A fortune cookie for you, sir:
The poetry of heroism appeals irresitably to those who don't go to a war, and even more so to those whom the war is making enormously wealthy." -- Celine
You might find that there are fortunes which do not display correctly, but they were then made for a monospace typeface, and as such demonstrated a little lack of foresight.
I don't know where this lady got her energy (I can only guess): she took it upon herself to go through a rather large dataset of quips that had gathered over two and a half decades.
One finds a good deal of mirth in open source projects. One finds a good deal of mirth in closed source, too. It is difficult to have an inside joke in open source.
Except for fortune cookies. For the sysadmin thereby could impose the most revolting ideas on their thus enslaved users, at a whim. With a letter which also represents a pure sound.
But our energetic lady decided to correct this dataset: categorize sixteen thousand quips. I rather suspect my guess is right.
For the good mirth, we refer to the manpage: 'The supplied fortune databases have been attacked, in order to correct orthographical and grammatical errors, and particularly to reduce redundancy and repetition and redundancy. But especially to avoid repetitiousness.'
Now why did they use such a polysyllabic monstrosity as orthography, when there is no difference in meaning between that, and spelling?
Turning to a book which contains some history of words, we find a quote that 'the foolish opinion advanced of late years that we ought to spell exactly as we speak' had been acknowledged as an assertion futile to make. English is international. But it is yet my mother tongue.
The fortune cookies were added in an anarchic fashion; but it was understood that the choice of offending their users was left up to the sysadmin; and this choice was respected, it seems.
One of the darkest things we find in open source, is the directory /usr/share/doc|. We go there when we try to figure out why we're doing things differently: why we're using open source at all.
We feel that the names of the people we find therein are something we must treasure. Because we know that, for some of them, their computer was their only friend. And they themselves were blamed for this fact.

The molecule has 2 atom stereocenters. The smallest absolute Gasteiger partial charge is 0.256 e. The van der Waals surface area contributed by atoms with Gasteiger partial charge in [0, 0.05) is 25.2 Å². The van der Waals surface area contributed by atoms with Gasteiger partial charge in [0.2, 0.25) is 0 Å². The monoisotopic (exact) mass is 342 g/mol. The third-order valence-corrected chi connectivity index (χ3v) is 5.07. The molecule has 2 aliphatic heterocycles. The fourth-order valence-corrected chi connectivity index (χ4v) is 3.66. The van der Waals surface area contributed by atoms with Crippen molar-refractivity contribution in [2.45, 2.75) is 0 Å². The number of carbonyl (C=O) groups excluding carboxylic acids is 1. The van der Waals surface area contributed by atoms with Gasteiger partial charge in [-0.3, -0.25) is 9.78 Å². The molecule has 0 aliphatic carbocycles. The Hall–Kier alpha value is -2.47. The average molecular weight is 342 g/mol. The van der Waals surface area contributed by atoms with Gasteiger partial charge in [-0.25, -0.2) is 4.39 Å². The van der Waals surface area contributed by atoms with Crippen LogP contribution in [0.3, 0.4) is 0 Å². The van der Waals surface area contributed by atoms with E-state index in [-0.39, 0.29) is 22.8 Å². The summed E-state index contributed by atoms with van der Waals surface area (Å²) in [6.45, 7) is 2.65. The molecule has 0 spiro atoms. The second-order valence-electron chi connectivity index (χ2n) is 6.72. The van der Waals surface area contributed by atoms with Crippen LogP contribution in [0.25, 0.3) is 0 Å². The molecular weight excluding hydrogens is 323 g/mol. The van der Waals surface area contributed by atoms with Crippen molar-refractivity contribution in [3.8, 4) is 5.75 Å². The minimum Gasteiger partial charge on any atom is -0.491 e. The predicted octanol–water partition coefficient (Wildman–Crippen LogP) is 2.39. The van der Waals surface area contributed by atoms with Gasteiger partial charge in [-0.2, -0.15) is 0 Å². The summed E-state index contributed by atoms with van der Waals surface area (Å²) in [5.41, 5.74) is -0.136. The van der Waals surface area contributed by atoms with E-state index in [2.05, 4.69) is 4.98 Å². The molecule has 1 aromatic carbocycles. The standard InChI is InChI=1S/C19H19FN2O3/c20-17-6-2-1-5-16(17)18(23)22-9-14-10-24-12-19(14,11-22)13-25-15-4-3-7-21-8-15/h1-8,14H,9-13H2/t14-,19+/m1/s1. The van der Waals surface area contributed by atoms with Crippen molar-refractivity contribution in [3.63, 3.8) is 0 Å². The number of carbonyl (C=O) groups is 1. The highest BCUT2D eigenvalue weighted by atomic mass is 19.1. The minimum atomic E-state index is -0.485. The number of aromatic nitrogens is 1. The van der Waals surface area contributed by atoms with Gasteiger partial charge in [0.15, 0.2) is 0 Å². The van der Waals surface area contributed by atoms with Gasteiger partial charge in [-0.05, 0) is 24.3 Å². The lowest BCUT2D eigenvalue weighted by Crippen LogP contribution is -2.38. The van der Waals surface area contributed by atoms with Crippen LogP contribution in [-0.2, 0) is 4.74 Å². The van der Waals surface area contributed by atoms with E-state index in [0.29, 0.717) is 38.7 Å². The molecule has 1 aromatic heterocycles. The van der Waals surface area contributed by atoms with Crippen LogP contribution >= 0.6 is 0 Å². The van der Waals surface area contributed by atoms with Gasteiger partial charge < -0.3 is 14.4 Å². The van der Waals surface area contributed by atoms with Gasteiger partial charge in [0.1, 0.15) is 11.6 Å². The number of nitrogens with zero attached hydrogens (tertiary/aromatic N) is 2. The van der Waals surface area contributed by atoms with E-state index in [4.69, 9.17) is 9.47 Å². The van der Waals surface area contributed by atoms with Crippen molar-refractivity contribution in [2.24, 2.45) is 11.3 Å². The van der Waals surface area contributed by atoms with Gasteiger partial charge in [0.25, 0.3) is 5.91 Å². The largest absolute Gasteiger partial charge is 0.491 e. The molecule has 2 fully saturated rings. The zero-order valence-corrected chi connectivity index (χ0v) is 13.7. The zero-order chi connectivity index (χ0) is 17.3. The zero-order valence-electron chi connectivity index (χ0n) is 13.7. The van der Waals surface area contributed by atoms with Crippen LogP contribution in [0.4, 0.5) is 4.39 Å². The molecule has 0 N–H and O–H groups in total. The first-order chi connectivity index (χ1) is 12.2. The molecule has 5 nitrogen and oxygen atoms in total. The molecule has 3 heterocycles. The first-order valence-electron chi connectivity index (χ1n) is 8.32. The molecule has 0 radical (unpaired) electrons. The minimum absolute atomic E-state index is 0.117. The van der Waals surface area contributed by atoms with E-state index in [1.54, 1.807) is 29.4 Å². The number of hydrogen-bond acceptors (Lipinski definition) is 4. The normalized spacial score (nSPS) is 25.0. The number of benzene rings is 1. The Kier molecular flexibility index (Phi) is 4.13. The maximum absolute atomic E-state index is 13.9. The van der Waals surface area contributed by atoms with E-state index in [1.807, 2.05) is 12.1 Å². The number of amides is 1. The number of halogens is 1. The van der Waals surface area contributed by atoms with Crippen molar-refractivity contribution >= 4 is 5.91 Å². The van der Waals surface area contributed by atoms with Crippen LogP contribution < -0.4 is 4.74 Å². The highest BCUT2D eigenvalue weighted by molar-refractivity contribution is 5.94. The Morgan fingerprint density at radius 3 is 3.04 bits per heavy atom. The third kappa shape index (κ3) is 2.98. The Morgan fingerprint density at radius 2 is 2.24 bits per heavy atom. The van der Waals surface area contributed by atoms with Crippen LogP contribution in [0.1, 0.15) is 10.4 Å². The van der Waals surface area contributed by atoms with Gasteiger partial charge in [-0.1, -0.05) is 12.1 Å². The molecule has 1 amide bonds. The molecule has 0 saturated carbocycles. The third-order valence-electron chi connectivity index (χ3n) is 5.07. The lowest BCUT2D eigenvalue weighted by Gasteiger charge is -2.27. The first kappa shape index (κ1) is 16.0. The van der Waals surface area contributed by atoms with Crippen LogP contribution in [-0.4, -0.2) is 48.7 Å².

I don't know if one of these people was Amy Lewis. But I give her the floor, now, and quote from the file /usr/share/doc/fortunes-min/Offensive|:
An attempt has been made to restructure the fortune database. This has included, of necessity, a concatenation and redivision of the offensive and inoffensive fortunes. In the process, some fortunes may have gotten lost, and others may have moved from one category to another (or from both categories to one or the other, more commonly).
The following were the criteria I used to make the division:
Surprisingly, given this rather broad definition, there are still more inoffensive quotations, quips, and quozzits than offensive ones. A peculiar, back-handed compliment to human nature (it surprised me).
In another file in this directory (Notes), the original author(s) of the fortune distribution state that "racist, mysogynist [sic] (sexist), or homophobic ideas" should never be included in the fortune database.
This was not the case when the database came into my possession, and I began attempting to divide it thematically. Misogyny and homophobia are both pretty well-represented; it is thus only a minor relief that racism isn't (nonetheless, it *is* a relief). Faced with two unpalatable alternatives, of including material that really deserves no wider publication or of acting the censor, I choose to pass on the responsibility, though I have attempted to make maintenance easier. Misogyny is sequestered in the file "misogyny," homophobia in "hphobia," and racism in "racism" (see the file 'cookie-files' in this directory for a discussion of the contents of the various files), all in the offensive directory. Those who respect women, gays, and people of color may prefer to either remove the .dat file (which keeps the strings, but makes them inaccessible via the fortune program), or to delete these files altogether.
I admit that I was strongly tempted to simply remove these fortunes, an action that I might have justified by pointing to the Notes of the original authors. However, it appears that over the course of time there have been those who find these sorts of prejudice amusing, and in America, at least, even Nazi rhetoric is a protected form of speech. So I include them, and leave the decision to individual system administrators.
I will add, as a final note, that reading through the offensive fortunes (I have been forced to read and reread every fortune in the database several times, in order to assign things to their proper places) has left me far less amused by fortune -o than previously. It is easy to overdose on insult.
Amy Lewis firstname.lastname@example.org September-October 1995.
The Debian package documentation refers also to the following people: Florian LaRoche, Karl Lehenbauer, Helmut Geyer, Brian Bassett, Mark Ng, David H. Silber, Pascal Hakim, Joshua Kwan, Dennis L. Clark, and Ken Arnold.
I have not included the offensive cookies; I have made a meagre selection of the inoffensive ones. There seem to have been many, many people who were very, very short-sighted.